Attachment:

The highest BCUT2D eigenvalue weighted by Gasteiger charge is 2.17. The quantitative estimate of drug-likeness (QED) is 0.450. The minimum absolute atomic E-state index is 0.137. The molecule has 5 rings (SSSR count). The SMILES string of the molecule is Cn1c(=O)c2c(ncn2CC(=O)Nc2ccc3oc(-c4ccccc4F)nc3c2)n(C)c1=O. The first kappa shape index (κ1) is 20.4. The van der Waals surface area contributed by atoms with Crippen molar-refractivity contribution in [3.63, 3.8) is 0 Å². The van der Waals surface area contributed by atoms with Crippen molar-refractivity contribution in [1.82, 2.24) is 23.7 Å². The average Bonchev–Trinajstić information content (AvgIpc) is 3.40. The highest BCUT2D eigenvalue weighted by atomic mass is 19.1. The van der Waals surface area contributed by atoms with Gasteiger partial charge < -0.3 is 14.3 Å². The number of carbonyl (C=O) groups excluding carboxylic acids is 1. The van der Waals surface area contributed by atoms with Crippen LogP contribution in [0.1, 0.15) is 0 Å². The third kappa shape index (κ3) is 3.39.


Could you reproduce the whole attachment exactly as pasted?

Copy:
The highest BCUT2D eigenvalue weighted by Gasteiger charge is 2.17. The quantitative estimate of drug-likeness (QED) is 0.450. The minimum absolute atomic E-state index is 0.137. The molecule has 5 rings (SSSR count). The SMILES string of the molecule is Cn1c(=O)c2c(ncn2CC(=O)Nc2ccc3oc(-c4ccccc4F)nc3c2)n(C)c1=O. The first kappa shape index (κ1) is 20.4. The van der Waals surface area contributed by atoms with Crippen molar-refractivity contribution in [3.63, 3.8) is 0 Å². The van der Waals surface area contributed by atoms with Crippen molar-refractivity contribution in [1.82, 2.24) is 23.7 Å². The average Bonchev–Trinajstić information content (AvgIpc) is 3.40. The highest BCUT2D eigenvalue weighted by atomic mass is 19.1. The van der Waals surface area contributed by atoms with Gasteiger partial charge < -0.3 is 14.3 Å². The number of carbonyl (C=O) groups excluding carboxylic acids is 1. The van der Waals surface area contributed by atoms with Crippen LogP contribution in [0.1, 0.15) is 0 Å². The third kappa shape index (κ3) is 3.39.